the great God himself; adding, that it would be a greater miracle still, if God would convert either of them. Upon this, old Spiteful cried, “ The great God! What do you know of the great God? I suppose Parson Lovegood has made you so wise, that you can tell us how great God is, and how little God is, and all about it.

Wor. To say the least of it, this sort of banter was · horridly profane.

Consid. But Thomas's answer was remarkably to the purpose:-He paused and said, “ Yes Sir, I can tell you, both how great God is, and how little God is.” Spiteful cried—“Ah, I thought Lovegood had made a clever fellow of you : but let us hear it.”. Thomas answered, “Though he is so great, that even the heaven of heavens cannot contain him, being the high and lofty One that inbabiteth eternity, and who dwelleth in the light which no man can approach unto, and which no man hath seen nor can see: yet he is so little, that he can dwell in the hearts of the humble and the contrite ; and take up his gracious abode, even in such a poor unworthy sinner as myself.”

While Mr. Considerate and Mr. Worthy were thus in conversation, Lord Rakish's carriage drove up to the door, with their congratulations on this event. Worthy rang the bell immediately, and ordered his boots, that he might appear as if he were going out, that his Lordsbip might think it necessary to shorten his visit. Mr. Considerate was very glad to make his escape from the interview, while the poor flimsy conversation of his Lordship would be as uninteresting to the reader to peruse, as it would be unpleasant for the writer to relate. Nor has he time to give a minute account of what took place, at the promised marriagefeast at Brookfield-Hall. Let it suffice, that it was conducted with that liberality, yet decency and sobriety, which are the standing orders of the house. Some very appropriate hymns were sung ; an exhortation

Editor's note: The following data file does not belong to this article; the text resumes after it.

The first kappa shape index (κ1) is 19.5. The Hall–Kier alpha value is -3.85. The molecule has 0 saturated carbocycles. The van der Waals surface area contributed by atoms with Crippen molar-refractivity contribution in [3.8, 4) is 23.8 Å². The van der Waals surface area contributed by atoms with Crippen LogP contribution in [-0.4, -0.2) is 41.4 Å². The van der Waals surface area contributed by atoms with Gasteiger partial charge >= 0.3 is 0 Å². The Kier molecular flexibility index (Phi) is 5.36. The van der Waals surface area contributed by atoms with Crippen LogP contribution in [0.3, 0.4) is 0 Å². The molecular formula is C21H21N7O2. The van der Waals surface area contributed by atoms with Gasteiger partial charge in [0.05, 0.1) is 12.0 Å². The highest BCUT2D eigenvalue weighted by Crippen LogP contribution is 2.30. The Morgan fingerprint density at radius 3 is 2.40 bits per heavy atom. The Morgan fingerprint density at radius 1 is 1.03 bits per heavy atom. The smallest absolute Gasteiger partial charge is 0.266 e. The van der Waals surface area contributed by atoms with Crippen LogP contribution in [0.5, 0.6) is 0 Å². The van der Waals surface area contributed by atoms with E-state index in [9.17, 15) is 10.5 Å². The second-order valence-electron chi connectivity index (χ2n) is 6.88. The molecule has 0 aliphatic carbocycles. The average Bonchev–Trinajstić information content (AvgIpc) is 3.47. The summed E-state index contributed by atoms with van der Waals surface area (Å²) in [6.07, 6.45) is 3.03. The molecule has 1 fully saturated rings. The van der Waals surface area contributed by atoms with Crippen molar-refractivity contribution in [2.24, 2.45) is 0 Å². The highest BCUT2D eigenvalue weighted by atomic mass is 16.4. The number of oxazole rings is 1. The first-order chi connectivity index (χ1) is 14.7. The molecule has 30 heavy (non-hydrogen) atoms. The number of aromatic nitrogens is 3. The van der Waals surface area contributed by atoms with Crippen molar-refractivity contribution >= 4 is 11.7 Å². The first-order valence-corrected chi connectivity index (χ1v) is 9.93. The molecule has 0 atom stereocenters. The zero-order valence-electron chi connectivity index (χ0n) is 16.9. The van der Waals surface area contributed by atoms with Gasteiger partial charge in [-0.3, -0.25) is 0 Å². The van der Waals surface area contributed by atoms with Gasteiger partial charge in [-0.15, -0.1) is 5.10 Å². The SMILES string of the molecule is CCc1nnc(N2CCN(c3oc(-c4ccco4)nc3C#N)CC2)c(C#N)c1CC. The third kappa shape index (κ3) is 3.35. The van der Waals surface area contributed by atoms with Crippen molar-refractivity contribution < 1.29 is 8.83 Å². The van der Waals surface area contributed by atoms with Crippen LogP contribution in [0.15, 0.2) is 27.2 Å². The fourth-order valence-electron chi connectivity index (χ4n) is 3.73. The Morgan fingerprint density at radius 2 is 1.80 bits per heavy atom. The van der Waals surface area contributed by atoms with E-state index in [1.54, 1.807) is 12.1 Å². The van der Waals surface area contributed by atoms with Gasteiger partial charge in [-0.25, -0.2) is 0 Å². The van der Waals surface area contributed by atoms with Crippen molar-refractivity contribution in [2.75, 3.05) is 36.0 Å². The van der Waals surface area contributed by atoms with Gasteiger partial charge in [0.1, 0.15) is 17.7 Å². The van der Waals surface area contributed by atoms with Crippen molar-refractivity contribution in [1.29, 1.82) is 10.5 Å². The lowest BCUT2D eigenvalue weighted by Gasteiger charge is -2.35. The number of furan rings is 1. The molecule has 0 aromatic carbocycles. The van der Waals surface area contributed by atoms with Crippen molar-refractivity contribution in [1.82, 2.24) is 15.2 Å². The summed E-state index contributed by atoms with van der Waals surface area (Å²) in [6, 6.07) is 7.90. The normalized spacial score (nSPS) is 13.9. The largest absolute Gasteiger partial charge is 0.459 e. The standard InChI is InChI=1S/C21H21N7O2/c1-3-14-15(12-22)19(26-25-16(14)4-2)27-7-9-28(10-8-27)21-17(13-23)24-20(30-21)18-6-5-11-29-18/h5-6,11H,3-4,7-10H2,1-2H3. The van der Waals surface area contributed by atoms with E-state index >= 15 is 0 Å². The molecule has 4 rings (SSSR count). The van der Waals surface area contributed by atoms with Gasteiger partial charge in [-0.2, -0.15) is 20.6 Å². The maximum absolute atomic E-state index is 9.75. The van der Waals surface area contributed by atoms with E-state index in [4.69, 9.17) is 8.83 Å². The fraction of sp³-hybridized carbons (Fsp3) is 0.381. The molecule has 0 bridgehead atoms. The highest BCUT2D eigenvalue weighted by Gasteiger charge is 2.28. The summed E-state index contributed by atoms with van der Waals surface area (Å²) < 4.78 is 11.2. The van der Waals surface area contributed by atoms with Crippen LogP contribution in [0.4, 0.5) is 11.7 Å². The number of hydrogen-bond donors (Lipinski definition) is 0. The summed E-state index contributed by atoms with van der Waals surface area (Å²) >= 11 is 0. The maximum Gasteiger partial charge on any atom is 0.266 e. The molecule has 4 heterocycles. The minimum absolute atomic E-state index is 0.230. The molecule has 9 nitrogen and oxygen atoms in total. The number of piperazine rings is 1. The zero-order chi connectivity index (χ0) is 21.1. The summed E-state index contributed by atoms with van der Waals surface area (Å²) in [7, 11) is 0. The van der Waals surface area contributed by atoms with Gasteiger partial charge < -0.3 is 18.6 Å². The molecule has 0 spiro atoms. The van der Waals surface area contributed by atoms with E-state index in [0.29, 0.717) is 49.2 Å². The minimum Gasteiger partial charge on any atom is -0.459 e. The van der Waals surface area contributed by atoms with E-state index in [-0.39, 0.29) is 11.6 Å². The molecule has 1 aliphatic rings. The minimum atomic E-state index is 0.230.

was given by Mr. Lovegood, principally upon the duties of the marriage state; while he still kept up his constant rule, never to expatiate upon moral duties, but upon gospel principles. Thus the writer concludes the present Dialogue, with an additional request to his young readers, that whenever they may be called in providence into the marriage state, they would not forget (at least) to take this leaf out of his book; that their marriage may be conducted with the like solemnity, and equally in the fear of God.










THI "HE reader will remember, that he has been twice

interrupted in the narration of the affairs of the unhappy Mrs. Chipman. It has been thought most adviseable to attend to the chronology of events, rather than regularly to detail each subject by itself. Whatever is done by Providence, has in it abundantly more beauty of design, than that which is dressed by art. To refresh the reader's memory, he is requested to recollect the conclusion of Dialogue the Twentysixth : he will there find, that Mrs. Chipman was left perfectly deranged, in which state she continued for full six weeks.

After her recovery, she was still bent upon the idea, that she could never more make her appearance at Locksbury, where her notorious conduct, had rendered her the object of universal disgust. She wished rather to keep a school where she was; but still the yearnings of a mother's bowels over the fatherless, and forsaken child, would not suffer her to be happy, till she had it under her immediate care. However, Mr. Reader was as unwilling to part with his grand-child, as his